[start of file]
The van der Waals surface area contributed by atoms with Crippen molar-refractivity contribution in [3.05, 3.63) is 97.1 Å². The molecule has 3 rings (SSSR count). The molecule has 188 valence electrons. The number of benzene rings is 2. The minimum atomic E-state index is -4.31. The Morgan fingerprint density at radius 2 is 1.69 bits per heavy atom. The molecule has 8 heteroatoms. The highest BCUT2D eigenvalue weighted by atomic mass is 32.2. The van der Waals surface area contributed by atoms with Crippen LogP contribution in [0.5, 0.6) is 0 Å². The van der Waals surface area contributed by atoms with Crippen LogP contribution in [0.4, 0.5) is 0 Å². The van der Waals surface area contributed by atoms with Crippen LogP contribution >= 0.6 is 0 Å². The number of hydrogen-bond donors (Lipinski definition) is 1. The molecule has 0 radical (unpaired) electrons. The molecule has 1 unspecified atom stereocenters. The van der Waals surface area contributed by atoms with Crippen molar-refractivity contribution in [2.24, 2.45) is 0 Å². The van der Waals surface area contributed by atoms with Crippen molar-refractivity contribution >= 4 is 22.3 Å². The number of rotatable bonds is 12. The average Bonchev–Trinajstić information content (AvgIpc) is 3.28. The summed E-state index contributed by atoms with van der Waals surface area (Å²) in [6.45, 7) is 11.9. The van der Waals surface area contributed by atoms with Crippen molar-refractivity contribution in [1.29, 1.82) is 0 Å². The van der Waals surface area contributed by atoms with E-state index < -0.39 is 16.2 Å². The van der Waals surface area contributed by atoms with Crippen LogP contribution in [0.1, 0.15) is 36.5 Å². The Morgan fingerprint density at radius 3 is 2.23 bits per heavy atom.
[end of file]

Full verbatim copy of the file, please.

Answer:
The van der Waals surface area contributed by atoms with Crippen molar-refractivity contribution in [3.05, 3.63) is 97.1 Å². The molecule has 3 rings (SSSR count). The molecule has 188 valence electrons. The number of benzene rings is 2. The minimum atomic E-state index is -4.31. The Morgan fingerprint density at radius 2 is 1.69 bits per heavy atom. The molecule has 8 heteroatoms. The highest BCUT2D eigenvalue weighted by atomic mass is 32.2. The van der Waals surface area contributed by atoms with Crippen LogP contribution in [0.5, 0.6) is 0 Å². The van der Waals surface area contributed by atoms with Crippen LogP contribution in [0.4, 0.5) is 0 Å². The van der Waals surface area contributed by atoms with Crippen LogP contribution >= 0.6 is 0 Å². The number of hydrogen-bond donors (Lipinski definition) is 1. The molecule has 0 radical (unpaired) electrons. The molecule has 1 unspecified atom stereocenters. The van der Waals surface area contributed by atoms with Crippen molar-refractivity contribution in [2.24, 2.45) is 0 Å². The van der Waals surface area contributed by atoms with Crippen molar-refractivity contribution >= 4 is 22.3 Å². The number of rotatable bonds is 12. The average Bonchev–Trinajstić information content (AvgIpc) is 3.28. The summed E-state index contributed by atoms with van der Waals surface area (Å²) in [6.45, 7) is 11.9. The van der Waals surface area contributed by atoms with Crippen molar-refractivity contribution in [1.29, 1.82) is 0 Å². The van der Waals surface area contributed by atoms with E-state index < -0.39 is 16.2 Å². The van der Waals surface area contributed by atoms with Crippen LogP contribution in [0.1, 0.15) is 36.5 Å². The Morgan fingerprint density at radius 3 is 2.23 bits per heavy atom.